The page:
YANK! A World War II Love Story

YANK! A World War II Love Story

Charing Cross Theatre, London, U.K., July 3, 2017

Review by Thanasis Kalantzis for Cabaret Scenes

Andy Coxon (L) & Scott Hunter

An important story is being told in a vault under a train station in London. It’s about two men falling in love under the most strenuous and unfitting circumstances. YANK! A World War II Love Story created by the Zellnik brothers (music by Joseph and book and lyrics by David) was first produced Off-Broadway in 2010 (with previous productions in 2005, 2007 and 2008 at other theaters). With seven Drama Desk nominations later (as well as Best Musical nominations from the Outer Critics Circle and runs around the U.S.) in March 2017 it finally made its European premiere at Manchester’s Hope Mill Theatre, before moving to its new home at the Charing Cross Theatre in London—a fittingly atmospheric venue for this World War II musical drama.  

A diary is discovered in a musty second-hand bookstore in San Francisco. It contains the war-time memories of private Stu (Scott Hunter), a sensitive 19-year-old man who’s “not like the other guys.” His writings begin in November 1943 when he finds himself on the front. Among the members of his squad is Mitch (Andy Coxon), a confident, good-looking man in his early twenties who takes Stu under his wing. Despite the world being on fire and falling apart around them, the two fall in love. In the piercingly emotional “You, You” that closes the first act, Mitch sings his love for Stu (“tonight there is no war, just the sky…”), even if he doesn’t understand his feelings, while in “A Couple of Regular Guys,” beautifully sung by the protagonists, the “two kids from states that don’t touch” make plans to live together after the war is over.

Eventually, Stu’s writing abilities are discovered by Artie (Chris Kiely), another man “light in the loafers” and a photographer for the WWII army weekly magazine Yank. He convinces Stu to follow him as a war reporter for the magazine, separating the two lovers. When they meet again, Stu tells Mitch of his plans to publish his memoir, but the conflicted Mitch hates the idea—their love is wrong. In “Just True” Stu tries to make Mitch understand that their love is not right or wrong, just true.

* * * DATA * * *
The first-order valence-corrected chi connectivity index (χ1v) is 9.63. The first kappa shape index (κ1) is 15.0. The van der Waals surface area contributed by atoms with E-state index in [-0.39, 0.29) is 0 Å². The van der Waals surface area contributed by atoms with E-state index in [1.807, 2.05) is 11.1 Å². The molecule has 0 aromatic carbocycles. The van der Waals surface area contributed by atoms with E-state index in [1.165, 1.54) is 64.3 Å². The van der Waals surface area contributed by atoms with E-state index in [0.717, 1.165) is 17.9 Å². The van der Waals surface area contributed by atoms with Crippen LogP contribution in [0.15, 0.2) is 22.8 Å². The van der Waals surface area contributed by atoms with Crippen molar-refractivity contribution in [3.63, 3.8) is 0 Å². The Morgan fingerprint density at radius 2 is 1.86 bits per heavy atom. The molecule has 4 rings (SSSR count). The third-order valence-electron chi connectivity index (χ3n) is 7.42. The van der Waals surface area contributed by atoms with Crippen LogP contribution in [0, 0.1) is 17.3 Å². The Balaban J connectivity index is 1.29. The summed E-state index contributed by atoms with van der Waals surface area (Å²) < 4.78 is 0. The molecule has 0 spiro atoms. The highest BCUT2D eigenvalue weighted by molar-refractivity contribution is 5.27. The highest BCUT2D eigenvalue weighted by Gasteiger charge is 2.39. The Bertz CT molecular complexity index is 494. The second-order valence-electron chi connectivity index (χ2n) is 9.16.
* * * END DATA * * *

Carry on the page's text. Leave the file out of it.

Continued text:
In the end, Stu’s journal and “degenerate” tendencies are discovered by the army and he is given the choice between military prison or returning to the front. He chooses the latter and miraculously escapes death. When the war is over he looks for Mitch and finds him in a hospital in Hawaii, but there is no happy ending there. Spoiler alert: Mitch, bowing to social and parental pressure, is already married to a woman. The last thing we hear about him is that he died in 1962 from a heart attack. Others said from alcoholism.

In their own words, the Zellnik brothers have created the “Rodgers and Hammerstein show they never wrote.” With the right blend of drama and humor, tap dancing, singing, and well thought-out and flowing story line, YANK! is an outstanding production. The book and lyrics, vividly describing every delicate feeling, every struggle, have been treated thoughtfully and respectfully by director James Baker. Lighting and sound designers (Aaron J. Dootson and Chris Bogg, respectively) have done a great job in encapsulating the spirit of the 1940s, while the band of seven, under musical director James Cleeve, artfully executed the truly inspired score. Amazing singers in their own right, Hunter and Coxon have been wisely selected as the compelling protagonists, as has the rest of the cast that frames them. The scenes of the three typists embodying characters from Gone with the Wind is one of the funniest I have ever witnessed. Special mention needs to go to an exquisite Sarah-Louise Young who plays every woman in the show (mother, pin-up girl, nurse, lesbian army officer) with the natural ease of a chameleon.

The transfer of YANK! Could not have come at a better time as the U.K. celebrates 50 years of partial decriminalization of homosexuality—the act that recognized homosexuals’ right to love freely. It also comes at the time when the leader of the free world single-handedly decided that transsexuals in the U.S. military are no longer allowed to serve the country they love and are prepared to die for.   

A unique experience and a definite must-see for the serious theater-goer, this sensational and highly relevant piece of theater runs through August 19.

Thanasis Kalantzis

Thanasis started reviewing for Cabaret Scenes in 2012. He started by reviewing primarily jazz and cabaret artists visiting from the U.S., but these days, he concentrates on British talent. Recently, he added covering musical theater to his duties. He was born in the heart of rural Greece in 1967. He studied Archaeology at the University of Thessaloniki, worked as an excavator in the prehistoric town of Akrotiri, Santorini, and then spent two years on the beautiful island of Crete excavating a Roman village, among other sites. In 1991 he moved to London to study for his MA in Archaeology at University College London thinking that, upon completion, he’d return to Greece and continue with his excavation work. Nevertheless, he gave this amazingly diverse city a go, and started working with various companies, including the Horniman Museum, Sotheby’s and, most recently, the Big Lottery Fund, the organization that allocates lottery funds to arts and charities. His been in London for 26 years, and is happily married to his husband and runs a small, successful business.